June 19, 2005

I, Isaac Compare My Blog to Those of Other Gay Men
During the next several weeks I will write several entries that detail my exploration of gay male web logs, and I will compare them to my own, Isaac Stolzfuts’ Journal. These entries will not be in sequence as I may place other entries I deem politically necessary as they relate to current events. However, they will appear sequentially in time.

Why I Created the Web Log


Through this project I have come to visualize human sexuality as a three dimensional paradigm that readdresses the faulty cultural binary understanding of human sexuality as either homosexual or heterosexual. The journey leading to the new visualization began on July 3, 2003 when I created Isaac Stolzfuts’ Journal on line.

Reports in the literature, news, and on the Internet itself about the importance of the Web Log, (“blog”) to contemporary culture have grown over time. That importance is directly related to the number of blogs, which have grown exponentially from approximately 10,000 in 2001 to over 8 million this year. These reports suggest that blogs do everything from shaping the news, “Web logs come of age as source of news,” (Kopytoff, 2005), to providing the opportunity for teachers to help students learn to read and write, “How Educators Are Using Weblogs” (The Intel Innovator, 2003). Nick Denton, reporting on the handling of the destruction of the World Trade Center in “The Atrocity Through the Eyes of Weblogs,” said, “In weblogs, the web has become a mature medium (Guardian Unlimited, 2001).”
As part of my on-going study of gay male sexuality I thought it necessary to explore the demonstration of this “importance” in gay blogs in general, and how these “important” gay blogs compare with my Journal. In order to identify such blogs I used the following criteria, and list in order of importance: First, visits (hits) viewers make to a blog over time; Second, the multiple indexes or listings of blogs; Third, for those blogs that allowed comments, the number and types of comments viewers made about blog entries.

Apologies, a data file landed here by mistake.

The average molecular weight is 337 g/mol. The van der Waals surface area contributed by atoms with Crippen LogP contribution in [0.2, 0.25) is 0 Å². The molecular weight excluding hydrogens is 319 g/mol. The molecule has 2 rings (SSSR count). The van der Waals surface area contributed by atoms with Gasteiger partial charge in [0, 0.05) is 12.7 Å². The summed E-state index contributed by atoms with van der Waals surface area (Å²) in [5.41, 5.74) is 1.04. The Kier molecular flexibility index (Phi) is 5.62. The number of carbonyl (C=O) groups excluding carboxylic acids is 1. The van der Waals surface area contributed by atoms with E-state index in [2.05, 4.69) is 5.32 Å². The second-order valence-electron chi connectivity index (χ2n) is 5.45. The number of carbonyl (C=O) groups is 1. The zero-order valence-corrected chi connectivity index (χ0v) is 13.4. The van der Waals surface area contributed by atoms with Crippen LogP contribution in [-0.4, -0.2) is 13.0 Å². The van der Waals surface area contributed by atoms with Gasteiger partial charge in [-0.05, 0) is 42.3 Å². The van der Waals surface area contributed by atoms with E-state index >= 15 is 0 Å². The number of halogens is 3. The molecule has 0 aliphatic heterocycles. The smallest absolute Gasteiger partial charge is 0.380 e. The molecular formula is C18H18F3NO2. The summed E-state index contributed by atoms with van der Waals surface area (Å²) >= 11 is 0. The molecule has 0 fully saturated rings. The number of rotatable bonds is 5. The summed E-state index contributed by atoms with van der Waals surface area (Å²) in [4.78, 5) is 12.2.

How does My blog compare to those of other gay men?

I also needed criteria that would allow me to make comparisons among gay male blogs and my journal, so I created a list of things that I do as I write my journal. I used the list as a reference as I looked at all other blogs, asking myself how many of the items in the list were accomplished by each blogger. The list is hierarchical, and I have named it the Blog Performance Scale (BPS).
BlogPerfScale
Once the list was constructed, I began to examine other gay male blogs because I devised the Blog Performance Scale in order to record the results of my search of gay blogs. I wanted to know if other gay male blogs did things similar to mine. Blogs were rated on a scale of 1 to 6, based on the “BPS” as described above. It was possible for blogs to receive multiple ratings, that is a blog might receive a “2” because of its design and a “3” because it reported the minutia of the daily existence of the blogger. Most of the blogs were basic reportage of the writer’s daily activities or the activities of friends and/or events surrounding them. There were few if any attempts to analyze any facet of that daily activity or to form an understanding of the author’s own identity, sexuality, spirituality, politics, and/or the inadequate binary cultural understanding of any of these, including the homosexual versus heterosexual dichotomy. I don’t believe that all, or even most, gay male blogs must or should do these things. However, I expected that more men would wish to examine their personal existence with greater intensity. I will include in the next entry examples of gay blogs discovered that fit into the various categories as described above.

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